Ask Questions About the Lottery
Most people who resign from their jobs feel no need to get their attorneys involved. The fact that an official with the West Virginia Lottery did ought to prompt state legislators to ask probing questions about what is going on at the agency.
Some lawmakers already have expressed concern about personnel matters at the lottery office. Their interest was piqued on Aug. 31, when former lottery Director Alan Larrick resigned without explanation. He had held the post while also continuing in his private law practice, which appears to have been against state law.
Then, before that dust had settled, legislators learned lottery general counsel Danielle Boyd had been placed on indefinite suspension. Again, no explanation has been offered.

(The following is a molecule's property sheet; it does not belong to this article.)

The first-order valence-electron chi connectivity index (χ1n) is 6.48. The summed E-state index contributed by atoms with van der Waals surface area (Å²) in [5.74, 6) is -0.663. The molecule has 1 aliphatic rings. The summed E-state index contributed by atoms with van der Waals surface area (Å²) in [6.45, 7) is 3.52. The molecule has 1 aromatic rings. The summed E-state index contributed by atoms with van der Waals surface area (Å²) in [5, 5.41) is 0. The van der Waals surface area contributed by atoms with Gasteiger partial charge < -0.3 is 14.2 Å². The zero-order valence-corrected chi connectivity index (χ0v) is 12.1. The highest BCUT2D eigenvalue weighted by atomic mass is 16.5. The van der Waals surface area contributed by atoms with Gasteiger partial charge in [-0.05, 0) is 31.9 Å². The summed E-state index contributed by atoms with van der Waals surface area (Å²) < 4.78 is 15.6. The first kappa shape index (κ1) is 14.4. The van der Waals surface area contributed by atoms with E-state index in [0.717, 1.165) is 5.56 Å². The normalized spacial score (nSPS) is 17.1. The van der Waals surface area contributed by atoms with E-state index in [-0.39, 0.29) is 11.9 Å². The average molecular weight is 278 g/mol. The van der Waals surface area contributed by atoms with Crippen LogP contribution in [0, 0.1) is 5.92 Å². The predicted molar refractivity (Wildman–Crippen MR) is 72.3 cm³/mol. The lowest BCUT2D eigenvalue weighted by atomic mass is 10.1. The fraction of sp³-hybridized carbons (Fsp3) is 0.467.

Last week, according to a published report, Boyd’s attorney confirmed she had resigned. One wonders why the lottery’s general counsel felt the need of counsel herself.
Boyd has not been accused publicly of any wrongdoing. But lottery officials must have had some reason for concern about her. Employees are not placed on indefinite suspension as rewards for jobs their bosses consider well done.
Legislators should insist on learning more about the departures of Larrick and Boyd. Too much waste, mismanagement and corruption has been uncovered in state government to simply let the matter slide.